Botum, says Phum.
“I’ve seen a lot of fake things and some
things that I can’t understand,” he says. “If
you are an educated person maybe you do
not believe the same things as a villager. But
who can say if you are more correct than
them. If people believe these treatments work
and it helps cure them then that is not illegal.”
For his part, Chhoung says he takes great
pains not to provide false hope to patients,
and compares his methodology to that of a
hospital — including extensive pre-exorcism
questionnaires, consent forms and legal
waivers.
Back inside Wat Botum, Sokleak Salak and
her 12-year-old son are getting ready for their
journey home to Kampot. The concerned
mother originally came to the pagoda to seek
treatment for her son’s joint pain.
After a prolonged exorcism and a good
night’s sleep the problem seems to have
disappeared. “I heard from my family about
[Chhoung] and came all this way to see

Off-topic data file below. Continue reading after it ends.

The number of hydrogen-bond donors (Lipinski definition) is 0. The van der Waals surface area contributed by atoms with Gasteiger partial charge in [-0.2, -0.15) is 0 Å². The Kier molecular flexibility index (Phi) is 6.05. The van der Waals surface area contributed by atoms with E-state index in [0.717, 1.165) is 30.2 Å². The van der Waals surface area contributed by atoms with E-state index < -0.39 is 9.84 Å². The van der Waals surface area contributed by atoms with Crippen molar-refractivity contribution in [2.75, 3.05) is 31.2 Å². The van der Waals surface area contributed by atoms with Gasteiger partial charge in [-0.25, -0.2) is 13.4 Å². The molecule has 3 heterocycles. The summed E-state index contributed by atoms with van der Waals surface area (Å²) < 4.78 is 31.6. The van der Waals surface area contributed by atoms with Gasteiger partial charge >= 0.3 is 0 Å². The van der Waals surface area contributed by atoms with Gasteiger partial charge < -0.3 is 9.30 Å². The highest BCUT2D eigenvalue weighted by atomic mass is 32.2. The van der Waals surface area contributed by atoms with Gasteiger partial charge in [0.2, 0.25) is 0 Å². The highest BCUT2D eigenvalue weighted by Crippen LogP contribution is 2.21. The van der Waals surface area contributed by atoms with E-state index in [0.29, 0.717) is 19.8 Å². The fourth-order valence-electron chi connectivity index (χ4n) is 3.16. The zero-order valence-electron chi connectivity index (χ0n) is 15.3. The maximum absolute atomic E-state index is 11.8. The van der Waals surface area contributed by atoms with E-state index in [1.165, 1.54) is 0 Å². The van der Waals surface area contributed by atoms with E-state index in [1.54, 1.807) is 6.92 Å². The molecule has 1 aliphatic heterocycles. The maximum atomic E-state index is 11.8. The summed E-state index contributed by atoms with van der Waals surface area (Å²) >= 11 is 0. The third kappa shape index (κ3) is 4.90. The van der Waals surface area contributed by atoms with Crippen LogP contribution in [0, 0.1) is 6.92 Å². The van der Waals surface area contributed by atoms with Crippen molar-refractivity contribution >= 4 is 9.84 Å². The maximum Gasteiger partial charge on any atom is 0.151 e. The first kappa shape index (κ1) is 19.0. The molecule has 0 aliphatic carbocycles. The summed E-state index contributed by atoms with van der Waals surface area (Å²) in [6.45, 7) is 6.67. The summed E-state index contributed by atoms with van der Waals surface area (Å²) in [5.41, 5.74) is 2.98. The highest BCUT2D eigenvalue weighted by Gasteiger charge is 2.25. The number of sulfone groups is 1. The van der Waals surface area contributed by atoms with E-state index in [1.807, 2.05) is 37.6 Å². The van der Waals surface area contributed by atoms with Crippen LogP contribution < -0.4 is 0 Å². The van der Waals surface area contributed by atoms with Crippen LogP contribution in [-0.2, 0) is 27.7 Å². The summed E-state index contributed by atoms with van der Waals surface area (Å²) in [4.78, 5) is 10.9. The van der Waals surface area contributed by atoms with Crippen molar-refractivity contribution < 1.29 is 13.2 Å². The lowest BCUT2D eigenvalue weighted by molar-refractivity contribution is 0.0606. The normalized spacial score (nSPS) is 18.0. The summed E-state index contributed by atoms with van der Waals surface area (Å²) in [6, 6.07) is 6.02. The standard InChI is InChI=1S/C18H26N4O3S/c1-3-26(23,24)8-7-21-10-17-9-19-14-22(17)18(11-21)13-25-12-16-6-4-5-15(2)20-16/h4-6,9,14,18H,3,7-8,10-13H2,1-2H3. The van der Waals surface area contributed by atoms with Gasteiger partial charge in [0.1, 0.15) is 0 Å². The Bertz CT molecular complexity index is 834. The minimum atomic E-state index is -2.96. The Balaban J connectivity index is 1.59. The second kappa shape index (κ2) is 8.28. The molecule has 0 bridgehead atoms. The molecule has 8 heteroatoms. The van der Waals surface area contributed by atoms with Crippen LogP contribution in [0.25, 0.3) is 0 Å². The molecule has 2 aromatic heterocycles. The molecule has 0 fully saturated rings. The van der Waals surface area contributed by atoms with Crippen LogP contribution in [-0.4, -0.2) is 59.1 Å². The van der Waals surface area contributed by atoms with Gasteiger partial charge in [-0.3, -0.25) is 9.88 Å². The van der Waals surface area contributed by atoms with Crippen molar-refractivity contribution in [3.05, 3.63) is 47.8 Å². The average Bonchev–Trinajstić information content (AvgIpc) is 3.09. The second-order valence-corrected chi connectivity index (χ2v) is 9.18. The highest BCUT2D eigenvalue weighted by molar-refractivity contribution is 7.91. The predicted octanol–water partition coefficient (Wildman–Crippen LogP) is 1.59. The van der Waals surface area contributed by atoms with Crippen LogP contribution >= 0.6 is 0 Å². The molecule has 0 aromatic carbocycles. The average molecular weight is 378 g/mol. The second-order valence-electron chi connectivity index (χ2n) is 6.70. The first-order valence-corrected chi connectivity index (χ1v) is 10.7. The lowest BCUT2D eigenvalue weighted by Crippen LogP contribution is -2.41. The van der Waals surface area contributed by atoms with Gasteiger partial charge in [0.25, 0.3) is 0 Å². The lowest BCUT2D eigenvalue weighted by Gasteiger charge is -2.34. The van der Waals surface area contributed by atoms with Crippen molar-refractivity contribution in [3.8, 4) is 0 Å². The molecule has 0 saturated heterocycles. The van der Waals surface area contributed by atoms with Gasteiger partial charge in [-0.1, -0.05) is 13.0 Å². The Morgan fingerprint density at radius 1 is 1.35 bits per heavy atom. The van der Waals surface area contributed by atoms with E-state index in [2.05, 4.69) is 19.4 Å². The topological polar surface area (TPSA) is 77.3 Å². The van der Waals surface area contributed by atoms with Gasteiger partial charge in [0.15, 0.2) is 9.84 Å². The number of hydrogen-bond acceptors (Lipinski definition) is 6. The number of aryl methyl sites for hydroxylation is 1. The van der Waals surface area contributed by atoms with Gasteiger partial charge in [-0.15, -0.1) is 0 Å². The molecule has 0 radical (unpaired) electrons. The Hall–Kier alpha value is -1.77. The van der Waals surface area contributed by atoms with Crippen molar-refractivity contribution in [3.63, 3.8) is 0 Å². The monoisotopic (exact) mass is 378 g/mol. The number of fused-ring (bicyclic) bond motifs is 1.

him, so I am glad the treatment works,”
she says.
Some families seek protection from spiritual
maladies in the form of ting mong — wooden
scarecrows planted outside the home rather
than in a field. Ting mong are placed to
scare away ghosts and often come armed,
sometimes with machetes and toy rifles. The
occasional wooden RPG launcher has been
sighted.
The heavily trafficked Angkor Park in Siem
Reap is home to dozens of specimens. Large
clusters of ting mong can be found in the
province’s Banteay Srey district, including
at the home of Kosh Chhrom villager Soum
Rith. She installed the figure after consulting
a fortune teller about a wave of illnesses
sweeping her village.
“People were getting sick and at night the
dogs were whimpering a lot. The fortune teller
told us it was happening because ghosts were
going into the village and causing illness,” she
explains. “It’s an old tradition that if you put
a ting mong in front of your house, wearing
clothes like a human, the ghost will see it and
be afraid. It thinks the house is being guarded
by a person.”
Further up the road, Som San and Ngan
Thea have a five-foot-tall ting mong draped
on their gate, bedecked in shorts. Som says
installing the figure was a precaution, due to a
fear that the area is haunted.
“The people that live in the city don’t believe
in ghosts but in the forests it’s common to
believe. The forest is a quiet place so strange
things always happen at night.”
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"The forest is a quiet place so strange
things always happen at night."